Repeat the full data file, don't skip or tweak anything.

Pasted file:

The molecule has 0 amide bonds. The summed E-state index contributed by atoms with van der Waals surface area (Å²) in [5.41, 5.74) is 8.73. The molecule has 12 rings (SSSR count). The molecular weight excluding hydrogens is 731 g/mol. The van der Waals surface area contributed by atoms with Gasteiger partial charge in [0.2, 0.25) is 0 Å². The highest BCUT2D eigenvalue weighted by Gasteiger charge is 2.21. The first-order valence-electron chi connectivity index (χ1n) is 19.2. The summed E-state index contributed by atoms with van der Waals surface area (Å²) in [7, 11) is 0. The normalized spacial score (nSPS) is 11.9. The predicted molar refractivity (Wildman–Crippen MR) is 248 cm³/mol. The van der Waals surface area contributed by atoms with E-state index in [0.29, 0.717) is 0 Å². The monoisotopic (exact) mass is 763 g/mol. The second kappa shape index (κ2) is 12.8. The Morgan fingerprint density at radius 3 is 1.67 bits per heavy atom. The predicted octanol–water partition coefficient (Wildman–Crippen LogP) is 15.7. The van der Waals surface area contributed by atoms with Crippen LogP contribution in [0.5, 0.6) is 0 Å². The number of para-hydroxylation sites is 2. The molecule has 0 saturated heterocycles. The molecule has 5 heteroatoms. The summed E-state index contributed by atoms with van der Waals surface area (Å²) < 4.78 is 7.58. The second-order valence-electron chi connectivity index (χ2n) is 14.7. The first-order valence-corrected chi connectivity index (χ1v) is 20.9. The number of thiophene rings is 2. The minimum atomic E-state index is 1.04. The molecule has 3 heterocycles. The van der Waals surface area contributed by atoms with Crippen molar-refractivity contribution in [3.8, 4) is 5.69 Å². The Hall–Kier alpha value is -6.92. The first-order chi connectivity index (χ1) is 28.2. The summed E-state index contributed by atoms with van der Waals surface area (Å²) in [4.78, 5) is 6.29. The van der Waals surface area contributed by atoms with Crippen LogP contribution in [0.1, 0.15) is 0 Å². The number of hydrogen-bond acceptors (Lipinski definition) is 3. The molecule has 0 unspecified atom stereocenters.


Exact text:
The molecule has 0 amide bonds. The summed E-state index contributed by atoms with van der Waals surface area (Å²) in [5.41, 5.74) is 8.73. The molecule has 12 rings (SSSR count). The molecular weight excluding hydrogens is 731 g/mol. The van der Waals surface area contributed by atoms with Gasteiger partial charge in [0.2, 0.25) is 0 Å². The highest BCUT2D eigenvalue weighted by Gasteiger charge is 2.21. The first-order valence-electron chi connectivity index (χ1n) is 19.2. The summed E-state index contributed by atoms with van der Waals surface area (Å²) in [7, 11) is 0. The normalized spacial score (nSPS) is 11.9. The predicted molar refractivity (Wildman–Crippen MR) is 248 cm³/mol. The van der Waals surface area contributed by atoms with E-state index in [0.29, 0.717) is 0 Å². The monoisotopic (exact) mass is 763 g/mol. The second kappa shape index (κ2) is 12.8. The Morgan fingerprint density at radius 3 is 1.67 bits per heavy atom. The predicted octanol–water partition coefficient (Wildman–Crippen LogP) is 15.7. The van der Waals surface area contributed by atoms with Crippen LogP contribution in [0.5, 0.6) is 0 Å². The number of para-hydroxylation sites is 2. The molecule has 0 saturated heterocycles. The molecule has 5 heteroatoms. The summed E-state index contributed by atoms with van der Waals surface area (Å²) < 4.78 is 7.58. The second-order valence-electron chi connectivity index (χ2n) is 14.7. The first-order valence-corrected chi connectivity index (χ1v) is 20.9. The number of thiophene rings is 2. The minimum atomic E-state index is 1.04. The molecule has 3 heterocycles. The van der Waals surface area contributed by atoms with Crippen molar-refractivity contribution in [3.8, 4) is 5.69 Å². The Hall–Kier alpha value is -6.92. The first-order chi connectivity index (χ1) is 28.2. The summed E-state index contributed by atoms with van der Waals surface area (Å²) in [4.78, 5) is 6.29. The van der Waals surface area contributed by atoms with Crippen LogP contribution in [0.1, 0.15) is 0 Å². The number of hydrogen-bond acceptors (Lipinski definition) is 3. The molecule has 0 unspecified atom stereocenters.